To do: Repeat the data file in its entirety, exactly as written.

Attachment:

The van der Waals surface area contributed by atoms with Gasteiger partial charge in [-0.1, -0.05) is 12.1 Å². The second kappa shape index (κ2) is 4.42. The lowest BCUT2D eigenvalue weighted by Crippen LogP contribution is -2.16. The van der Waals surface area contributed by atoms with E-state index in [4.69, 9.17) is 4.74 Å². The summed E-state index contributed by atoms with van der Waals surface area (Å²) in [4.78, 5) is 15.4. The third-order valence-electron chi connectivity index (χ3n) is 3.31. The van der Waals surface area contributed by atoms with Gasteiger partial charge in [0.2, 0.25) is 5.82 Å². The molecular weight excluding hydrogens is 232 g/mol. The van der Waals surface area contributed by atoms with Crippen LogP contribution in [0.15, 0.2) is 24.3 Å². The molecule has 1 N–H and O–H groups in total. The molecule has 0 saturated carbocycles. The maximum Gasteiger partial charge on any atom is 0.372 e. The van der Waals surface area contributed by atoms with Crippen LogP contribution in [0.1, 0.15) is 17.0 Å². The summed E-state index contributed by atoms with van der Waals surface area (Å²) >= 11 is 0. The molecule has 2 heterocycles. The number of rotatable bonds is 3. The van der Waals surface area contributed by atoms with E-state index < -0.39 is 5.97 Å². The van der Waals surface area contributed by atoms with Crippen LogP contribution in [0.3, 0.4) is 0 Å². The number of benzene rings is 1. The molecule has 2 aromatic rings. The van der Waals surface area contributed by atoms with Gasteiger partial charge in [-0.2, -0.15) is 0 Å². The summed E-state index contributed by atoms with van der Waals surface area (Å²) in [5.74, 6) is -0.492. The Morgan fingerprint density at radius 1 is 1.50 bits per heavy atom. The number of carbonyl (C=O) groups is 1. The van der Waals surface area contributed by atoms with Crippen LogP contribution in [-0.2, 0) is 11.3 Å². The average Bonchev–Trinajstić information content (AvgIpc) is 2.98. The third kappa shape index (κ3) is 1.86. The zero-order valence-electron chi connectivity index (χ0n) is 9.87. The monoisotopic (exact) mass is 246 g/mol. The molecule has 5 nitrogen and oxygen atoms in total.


The van der Waals surface area contributed by atoms with Gasteiger partial charge in [-0.1, -0.05) is 12.1 Å². The second kappa shape index (κ2) is 4.42. The lowest BCUT2D eigenvalue weighted by Crippen LogP contribution is -2.16. The van der Waals surface area contributed by atoms with E-state index in [4.69, 9.17) is 4.74 Å². The summed E-state index contributed by atoms with van der Waals surface area (Å²) in [4.78, 5) is 15.4. The third-order valence-electron chi connectivity index (χ3n) is 3.31. The van der Waals surface area contributed by atoms with Gasteiger partial charge in [0.2, 0.25) is 5.82 Å². The molecular weight excluding hydrogens is 232 g/mol. The van der Waals surface area contributed by atoms with Crippen LogP contribution in [0.15, 0.2) is 24.3 Å². The molecule has 1 N–H and O–H groups in total. The molecule has 0 saturated carbocycles. The maximum Gasteiger partial charge on any atom is 0.372 e. The van der Waals surface area contributed by atoms with Crippen LogP contribution in [0.1, 0.15) is 17.0 Å². The summed E-state index contributed by atoms with van der Waals surface area (Å²) >= 11 is 0. The molecule has 2 heterocycles. The number of rotatable bonds is 3. The van der Waals surface area contributed by atoms with E-state index < -0.39 is 5.97 Å². The van der Waals surface area contributed by atoms with Crippen LogP contribution in [0.3, 0.4) is 0 Å². The number of benzene rings is 1. The molecule has 2 aromatic rings. The van der Waals surface area contributed by atoms with Gasteiger partial charge in [-0.2, -0.15) is 0 Å². The summed E-state index contributed by atoms with van der Waals surface area (Å²) in [5.74, 6) is -0.492. The Morgan fingerprint density at radius 1 is 1.50 bits per heavy atom. The number of carbonyl (C=O) groups is 1. The van der Waals surface area contributed by atoms with Crippen LogP contribution in [-0.2, 0) is 11.3 Å². The average Bonchev–Trinajstić information content (AvgIpc) is 2.98. The third kappa shape index (κ3) is 1.86. The zero-order valence-electron chi connectivity index (χ0n) is 9.87. The monoisotopic (exact) mass is 246 g/mol. The molecule has 5 nitrogen and oxygen atoms in total.